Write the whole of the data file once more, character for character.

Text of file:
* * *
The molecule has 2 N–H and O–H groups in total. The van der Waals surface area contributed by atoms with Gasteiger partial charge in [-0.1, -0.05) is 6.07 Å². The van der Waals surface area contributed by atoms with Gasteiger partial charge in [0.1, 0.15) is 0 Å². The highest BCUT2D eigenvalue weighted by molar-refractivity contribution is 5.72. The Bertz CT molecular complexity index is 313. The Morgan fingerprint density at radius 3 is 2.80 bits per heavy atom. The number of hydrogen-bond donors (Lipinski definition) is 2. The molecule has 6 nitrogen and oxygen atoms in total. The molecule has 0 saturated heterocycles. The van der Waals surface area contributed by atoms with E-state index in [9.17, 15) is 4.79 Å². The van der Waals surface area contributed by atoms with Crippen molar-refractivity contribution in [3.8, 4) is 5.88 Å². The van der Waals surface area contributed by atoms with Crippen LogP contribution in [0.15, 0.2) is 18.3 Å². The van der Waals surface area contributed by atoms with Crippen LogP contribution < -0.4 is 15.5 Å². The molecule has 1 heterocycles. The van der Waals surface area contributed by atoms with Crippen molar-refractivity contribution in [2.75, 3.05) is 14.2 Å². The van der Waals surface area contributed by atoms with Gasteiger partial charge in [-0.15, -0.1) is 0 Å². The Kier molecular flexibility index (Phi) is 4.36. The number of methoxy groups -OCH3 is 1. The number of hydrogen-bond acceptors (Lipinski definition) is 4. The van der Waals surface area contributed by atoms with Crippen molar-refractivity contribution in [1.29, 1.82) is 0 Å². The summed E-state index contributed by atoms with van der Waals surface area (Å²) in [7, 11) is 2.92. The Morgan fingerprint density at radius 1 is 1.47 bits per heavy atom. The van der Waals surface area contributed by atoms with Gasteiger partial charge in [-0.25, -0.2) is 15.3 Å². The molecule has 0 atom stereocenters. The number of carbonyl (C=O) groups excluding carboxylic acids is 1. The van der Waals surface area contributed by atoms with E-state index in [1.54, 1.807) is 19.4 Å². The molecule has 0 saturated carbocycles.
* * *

The molecule has 2 N–H and O–H groups in total. The van der Waals surface area contributed by atoms with Gasteiger partial charge in [-0.1, -0.05) is 6.07 Å². The van der Waals surface area contributed by atoms with Gasteiger partial charge in [0.1, 0.15) is 0 Å². The highest BCUT2D eigenvalue weighted by molar-refractivity contribution is 5.72. The Bertz CT molecular complexity index is 313. The Morgan fingerprint density at radius 3 is 2.80 bits per heavy atom. The number of hydrogen-bond donors (Lipinski definition) is 2. The molecule has 6 nitrogen and oxygen atoms in total. The molecule has 0 saturated heterocycles. The van der Waals surface area contributed by atoms with E-state index in [9.17, 15) is 4.79 Å². The van der Waals surface area contributed by atoms with Crippen molar-refractivity contribution in [3.8, 4) is 5.88 Å². The van der Waals surface area contributed by atoms with Crippen LogP contribution in [0.15, 0.2) is 18.3 Å². The van der Waals surface area contributed by atoms with Crippen LogP contribution < -0.4 is 15.5 Å². The molecule has 1 heterocycles. The van der Waals surface area contributed by atoms with Crippen molar-refractivity contribution in [2.75, 3.05) is 14.2 Å². The van der Waals surface area contributed by atoms with Gasteiger partial charge in [-0.15, -0.1) is 0 Å². The Kier molecular flexibility index (Phi) is 4.36. The number of methoxy groups -OCH3 is 1. The number of hydrogen-bond acceptors (Lipinski definition) is 4. The van der Waals surface area contributed by atoms with Crippen molar-refractivity contribution in [1.29, 1.82) is 0 Å². The summed E-state index contributed by atoms with van der Waals surface area (Å²) in [7, 11) is 2.92. The Morgan fingerprint density at radius 1 is 1.47 bits per heavy atom. The van der Waals surface area contributed by atoms with Gasteiger partial charge in [-0.25, -0.2) is 15.3 Å². The molecule has 0 atom stereocenters. The number of carbonyl (C=O) groups excluding carboxylic acids is 1. The van der Waals surface area contributed by atoms with E-state index in [1.54, 1.807) is 19.4 Å². The molecule has 0 saturated carbocycles.